How to remove ticks from cats and dogs

How to remove ticks from cats and dogs

If you’re the proud owner of a cat or dog, there’s a good chance you’ll find yourself up against a nasty tick or two at some point during their lives.

Ticks are small, spider-like parasites that suck the blood of other animals.

Similar to spiders, they have eight legs, along with a body that gets larger and darker with more blood they suck (we didn’t tell you it was pleasant!).

Different to fleas, which can fly or jump onto your dog or cat, ticks drop or climb onto your pet when they brush past something they were sitting on.

Ticks are common in grassy and wooded areas as well as countryside gardens, but they’re also found in areas with deer, sheep, rabbits or hedgehogs.

While the parasites are active all year round, your pet is more likely to get a tick during spring and autumn.

Ticks carry diseases.

So, in the event your beloved pet pooch or puss was to fall ill because of a tick bite, having pet insurance in place may help to recuperate some of the costs associated with vet visits and treatment.

Go Get It is the UK’s only dedicated pet insurance comparison site, committed to saving pet owners time and money by finding great cover for their animal on their behalf.

We work with a carefully selected panel of leading insurers, allowing you to choose the right level of cover for your pet, for a price that’s right.

A tick on the end of a leaf

So, how do you remove a tick?

If you notice a tick on your hound or kitty, you need to remove it straight away – but you need to do it the right way.

As the RSPCA notes, it’s important not to squeeze the body when removing the parasite, or leave the head in. Squeezing the body means that blood could end up being squeezed back into your pet’s body, increasing the risk of them getting a disease. There’s a similar risk if you leave the tick’s head in.

Twisting the tick will help to make sure you don’t squeeze the body or leave the head in.

You can do this using a tick removal tool, which doesn’t cost a lot and can be purchased from your vets, local pet shop or online.

 

Step-by-step guide to removing the tick

Purina lists some things you’ll need before you try removing the tick from your pet:

  • A friend or family member to keep your pet calm
  • A pair of gloves to protect you from picking up anything nasty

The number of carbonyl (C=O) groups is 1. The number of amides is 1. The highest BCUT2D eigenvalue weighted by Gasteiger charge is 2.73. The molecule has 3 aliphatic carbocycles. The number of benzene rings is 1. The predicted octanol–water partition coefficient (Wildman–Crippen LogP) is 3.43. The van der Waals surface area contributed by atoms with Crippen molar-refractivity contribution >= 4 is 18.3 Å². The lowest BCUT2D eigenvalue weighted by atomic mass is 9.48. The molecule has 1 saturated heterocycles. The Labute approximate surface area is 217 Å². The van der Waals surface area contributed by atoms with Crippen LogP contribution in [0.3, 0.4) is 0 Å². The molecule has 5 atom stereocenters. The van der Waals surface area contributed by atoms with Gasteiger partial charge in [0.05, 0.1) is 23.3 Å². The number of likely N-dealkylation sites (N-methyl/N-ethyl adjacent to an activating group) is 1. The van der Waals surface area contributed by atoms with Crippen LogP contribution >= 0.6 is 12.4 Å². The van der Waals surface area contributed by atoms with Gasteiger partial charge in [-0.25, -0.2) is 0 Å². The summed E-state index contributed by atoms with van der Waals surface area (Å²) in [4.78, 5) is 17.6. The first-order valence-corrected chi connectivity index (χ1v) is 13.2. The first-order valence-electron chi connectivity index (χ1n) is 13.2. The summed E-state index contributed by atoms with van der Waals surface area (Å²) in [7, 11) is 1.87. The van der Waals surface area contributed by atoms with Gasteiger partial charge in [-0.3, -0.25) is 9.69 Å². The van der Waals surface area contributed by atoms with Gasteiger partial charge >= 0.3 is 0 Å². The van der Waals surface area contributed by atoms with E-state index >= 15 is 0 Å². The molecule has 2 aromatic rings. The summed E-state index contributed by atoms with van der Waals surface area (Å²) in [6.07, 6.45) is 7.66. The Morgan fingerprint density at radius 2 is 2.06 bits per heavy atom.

• A tick removal tool
  • A small container to get rid of the tick
  • Disinfectant to clean your tool after use

Now that you’ve gathered all of these, here’s what to do:

  1. Ask your friend/family member to keep your pet calm – you should wait until they’re relaxed before you start removing the tick.
  2. Part the fur surrounding the tick so you can get a better view of it.
  3. Place the removal tool around the tick’s body, as close to your pet’s skin as possible.
  4. Gently pull and twist the tool (don’t squeeze) to dislodge the tick – take as much time as you need with this step.
  5. When the tick has been removed, check that it still has its mouthparts before placing it in a container and disposing of it safely.
  6. Use a pet-friendly antiseptic to clean the area.
  7. Get rid of the gloves and wash your hands thoroughly.
  8. Disinfect the removal tool so that it’s ready should you need to use it again in future.

You should take your pet to the vet if you didn’t manage to remove the entire tick, or if the area looks infected. The same goes if you simply don’t feel confident safely removing the tick from your pet.

A dog having a tick removed with a special tool

Lyme disease from ticks

Lyme disease is a severe bacterial infection that can be passed on by ticks. Cats, dogs and humans can all get the disease, though it’s less common in cats. Symptoms include:

  • Loss of appetite
  • Fever
  • Swollen/painful joints
  • Lethargy
  • Swollen lymph nodes
  • Depression

Lyme disease can be treated with a course of antibiotics if it’s caught early enough. If you notice any of these signs in your cat or dog then you should visit your vet as soon as possible – they'll run tests and if necessary, begin treatment.

 

Preventing ticks on your pet

It’s a good idea to check your pet regularly for ticks – especially if you have a cat and live in an area with lots of wildlife and shrubbery.

Ticks are big enough to see but could still be hidden by fur, so run your hands over your pet to feel for anything unusual. Ticks usually latch on around the head, neck, ears or feet.

There are many spot-on treatments that can be combined with your pet’s flea treatment to safeguard them against ticks.

These work as they enter the animal’s circulatory system – when a flea or tick takes in their blood, it quickly kills them.

There are also some flea collars available for cats that can stop them from getting ticks. However these might not be suitable if your puss spend a lot of time exploring the great outdoors, as the collars could get stuck on branches.

A cat sitting in a grassy garden

Compare pet insurance with Go Get It

Now you know how to treat and protect your pet against ticks, protect them even further with pet insurance from Go Get It.

As the UK’s only dedicated pet insurance comparison website, we know a thing or two about what a great pet insurance policy looks like.

But we also appreciate that every pet is unique, which is why we compare different levels of cover for you to choose from.

We compare accident only, time limited, maximum benefit and lifetime cover policies, and you’ll be pleased to hear that there’s no upper age limit on cover.

As fellow pet lovers, cover compared by Go Get helps you find the right cover to suit your pet’s needs.

So, what are you waiting for? Compare pet insurance with Go Get It today – get a quote!

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